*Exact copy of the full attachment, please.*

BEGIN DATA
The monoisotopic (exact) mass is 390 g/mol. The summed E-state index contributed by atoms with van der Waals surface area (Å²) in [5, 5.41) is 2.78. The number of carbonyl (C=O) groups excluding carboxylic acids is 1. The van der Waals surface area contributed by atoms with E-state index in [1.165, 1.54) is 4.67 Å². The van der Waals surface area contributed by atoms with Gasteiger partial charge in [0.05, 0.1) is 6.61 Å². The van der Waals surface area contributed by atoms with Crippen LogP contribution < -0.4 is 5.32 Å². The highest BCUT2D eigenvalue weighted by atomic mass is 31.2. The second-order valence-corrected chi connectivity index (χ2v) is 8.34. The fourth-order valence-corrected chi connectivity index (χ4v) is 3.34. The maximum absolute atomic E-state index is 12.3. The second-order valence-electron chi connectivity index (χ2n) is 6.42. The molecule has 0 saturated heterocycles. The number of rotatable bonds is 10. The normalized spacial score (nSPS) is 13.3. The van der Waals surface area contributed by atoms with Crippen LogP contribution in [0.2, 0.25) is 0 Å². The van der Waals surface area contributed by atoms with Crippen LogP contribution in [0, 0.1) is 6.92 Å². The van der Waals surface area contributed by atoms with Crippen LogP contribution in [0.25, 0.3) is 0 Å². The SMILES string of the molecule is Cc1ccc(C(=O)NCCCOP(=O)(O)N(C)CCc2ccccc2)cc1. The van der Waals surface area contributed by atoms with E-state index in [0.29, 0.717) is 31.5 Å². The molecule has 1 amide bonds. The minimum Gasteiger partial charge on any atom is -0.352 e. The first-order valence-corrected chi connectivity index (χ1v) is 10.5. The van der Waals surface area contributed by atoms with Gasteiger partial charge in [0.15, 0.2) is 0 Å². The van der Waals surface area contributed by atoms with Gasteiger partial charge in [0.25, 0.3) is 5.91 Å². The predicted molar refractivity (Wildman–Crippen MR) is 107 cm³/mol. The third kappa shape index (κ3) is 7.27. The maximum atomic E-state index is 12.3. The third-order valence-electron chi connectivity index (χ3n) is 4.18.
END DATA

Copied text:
The monoisotopic (exact) mass is 390 g/mol. The summed E-state index contributed by atoms with van der Waals surface area (Å²) in [5, 5.41) is 2.78. The number of carbonyl (C=O) groups excluding carboxylic acids is 1. The van der Waals surface area contributed by atoms with E-state index in [1.165, 1.54) is 4.67 Å². The van der Waals surface area contributed by atoms with Gasteiger partial charge in [0.05, 0.1) is 6.61 Å². The van der Waals surface area contributed by atoms with Crippen LogP contribution < -0.4 is 5.32 Å². The highest BCUT2D eigenvalue weighted by atomic mass is 31.2. The second-order valence-corrected chi connectivity index (χ2v) is 8.34. The fourth-order valence-corrected chi connectivity index (χ4v) is 3.34. The maximum absolute atomic E-state index is 12.3. The second-order valence-electron chi connectivity index (χ2n) is 6.42. The molecule has 0 saturated heterocycles. The number of rotatable bonds is 10. The normalized spacial score (nSPS) is 13.3. The van der Waals surface area contributed by atoms with Crippen LogP contribution in [0.2, 0.25) is 0 Å². The van der Waals surface area contributed by atoms with Crippen LogP contribution in [0, 0.1) is 6.92 Å². The van der Waals surface area contributed by atoms with Crippen LogP contribution in [0.25, 0.3) is 0 Å². The SMILES string of the molecule is Cc1ccc(C(=O)NCCCOP(=O)(O)N(C)CCc2ccccc2)cc1. The van der Waals surface area contributed by atoms with E-state index in [0.29, 0.717) is 31.5 Å². The molecule has 1 amide bonds. The minimum Gasteiger partial charge on any atom is -0.352 e. The first-order valence-corrected chi connectivity index (χ1v) is 10.5. The van der Waals surface area contributed by atoms with Gasteiger partial charge in [0.15, 0.2) is 0 Å². The van der Waals surface area contributed by atoms with Gasteiger partial charge in [0.25, 0.3) is 5.91 Å². The predicted molar refractivity (Wildman–Crippen MR) is 107 cm³/mol. The third kappa shape index (κ3) is 7.27. The maximum atomic E-state index is 12.3. The third-order valence-electron chi connectivity index (χ3n) is 4.18.